Can Paul Vallas possibly play second banana?
Though I know Vallas well, even I can't answer that one. And I doubt Gov. Pat Quinn knows either. When I interview both men this week, I'll ask them.
Whether Vallas can rein in his personality is a question, yes.
But for Quinn, Vallas might already be the answer to his re-election.
Quinn shocked the political establishment last week when he named Vallas as his running mate for lieutenant governor.
"Gov. Quinn has put together a very strong ticket," said Gery Chico, a Vallas ally who was Chicago school board president when Vallas was the Chicago schools CEO. "Paul is one of the most talented people I've ever worked with. He's got an intimate knowledge of state government and state finance and education. He brings strength."
Yes, but he also brings risk. Vallas is not your average second banana. He's not a second banana, period. The mercurial Vallas should have been elected governor over Rod Blagojevich in 2002. If Vallas had won, his lieutenant governor would have been Pat Quinn.
But back then, the regular Chicago Democrats sliced Vallas up. And Vallas left town for school reform jobs in Philadelphia, New Orleans after Hurricane Katrina, Haiti and most recently Connecticut.
Blagojevich left town, too, eventually, for the federal penitentiary in Englewood, Colo.
The safe choice for Quinn last week, according to the common wisdom, would have been an African-American Democrat as his running mate. There were good candidates available. City Treasurer Stephanie Neely and state Sen. Kwame "The Kwamenator" Raoul come to mind.
Both are qualified. Each should eventually win higher office. I can see either one as mayor of Chicago someday, although with the city's bond debt approaching $20 billion, I don't know who'd want the job.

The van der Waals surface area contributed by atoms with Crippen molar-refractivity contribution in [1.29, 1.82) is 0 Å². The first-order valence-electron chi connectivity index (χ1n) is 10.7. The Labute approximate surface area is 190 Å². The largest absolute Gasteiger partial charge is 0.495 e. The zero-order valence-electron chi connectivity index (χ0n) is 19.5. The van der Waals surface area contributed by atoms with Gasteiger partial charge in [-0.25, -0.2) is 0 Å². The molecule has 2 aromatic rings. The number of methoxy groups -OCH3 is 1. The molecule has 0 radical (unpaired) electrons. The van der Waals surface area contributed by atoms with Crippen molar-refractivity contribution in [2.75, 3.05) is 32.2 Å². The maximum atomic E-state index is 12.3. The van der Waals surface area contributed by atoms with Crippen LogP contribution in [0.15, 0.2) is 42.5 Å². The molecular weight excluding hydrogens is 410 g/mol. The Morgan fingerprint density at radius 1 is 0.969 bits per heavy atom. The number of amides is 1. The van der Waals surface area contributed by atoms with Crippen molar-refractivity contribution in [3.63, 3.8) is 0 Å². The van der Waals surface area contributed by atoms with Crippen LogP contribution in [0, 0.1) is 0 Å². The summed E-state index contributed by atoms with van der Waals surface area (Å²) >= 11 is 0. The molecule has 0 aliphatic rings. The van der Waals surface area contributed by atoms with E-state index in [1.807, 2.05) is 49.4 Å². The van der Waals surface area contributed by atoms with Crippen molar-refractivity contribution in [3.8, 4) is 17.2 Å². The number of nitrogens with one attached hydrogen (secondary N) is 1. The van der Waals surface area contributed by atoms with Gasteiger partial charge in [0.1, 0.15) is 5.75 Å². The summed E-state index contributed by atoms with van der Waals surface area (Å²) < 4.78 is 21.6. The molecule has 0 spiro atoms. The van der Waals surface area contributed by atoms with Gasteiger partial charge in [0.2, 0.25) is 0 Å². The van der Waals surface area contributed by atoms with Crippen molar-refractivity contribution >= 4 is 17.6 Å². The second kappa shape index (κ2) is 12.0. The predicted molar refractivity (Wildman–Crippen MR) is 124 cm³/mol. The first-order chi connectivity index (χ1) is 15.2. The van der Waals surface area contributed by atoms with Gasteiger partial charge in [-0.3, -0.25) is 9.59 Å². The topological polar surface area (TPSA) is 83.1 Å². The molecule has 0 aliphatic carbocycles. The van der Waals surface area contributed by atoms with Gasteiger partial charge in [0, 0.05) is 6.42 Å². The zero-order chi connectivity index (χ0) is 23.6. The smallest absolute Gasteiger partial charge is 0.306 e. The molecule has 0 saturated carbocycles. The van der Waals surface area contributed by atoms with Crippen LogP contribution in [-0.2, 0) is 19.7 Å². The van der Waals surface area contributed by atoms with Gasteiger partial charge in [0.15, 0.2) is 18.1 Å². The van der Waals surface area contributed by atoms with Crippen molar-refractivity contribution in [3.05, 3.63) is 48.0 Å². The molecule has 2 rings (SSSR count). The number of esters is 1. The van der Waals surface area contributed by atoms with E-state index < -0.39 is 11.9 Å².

No one would have been surprised if Raoul or Neely or a like candidate had been put on Quinn's ticket. And the Republican candidates would have yawned.
But Quinn didn't make the safe choice. Instead, he chose Vallas, the nationally known school reformer, budget hawk and former Chicago schools chief. And the Republicans didn't yawn.
Instead, both businessman Bruce Rauner and state Sen. Kirk Dillard issued statements trying to knock Vallas. Opposing candidates hardly ever notice some obscure running mate in another party, at least publicly.
The eagles don't hunt flies.
But for Dillard and Rauner to react this way tells me something. It tells me Vallas bothers them. And with good reason.
Independent suburbanites most likely will make the difference in the gubernatorial election, particularly suburban women. Vallas, who did well in the suburbs in his losing 2002 Democratic campaign for governor, is publicly identified with two issues important to suburban women: fiscal responsibility and education.
Vallas plays well in the suburbs. He's known. He's already defined himself. And that demographic of fiscally conservative suburban social moderates is the one that Rauner is trying to reach.
What surprises me is that Rauner didn't get Vallas on his side. Vallas had soured on the Democrats after the 2002 campaign, and even considered running as a Republican for the Cook County Board. The two of them — with their knowledge of budgets and finance — would have been formidable.
Remember that in 2002, Vallas had already fallen out with then-Mayor Richard Daley. Daley had isolated him. And Daley's brother William toyed with the idea of running for governor, and big-money types paused for a bit, not knowing whether the Boss' brother was serious.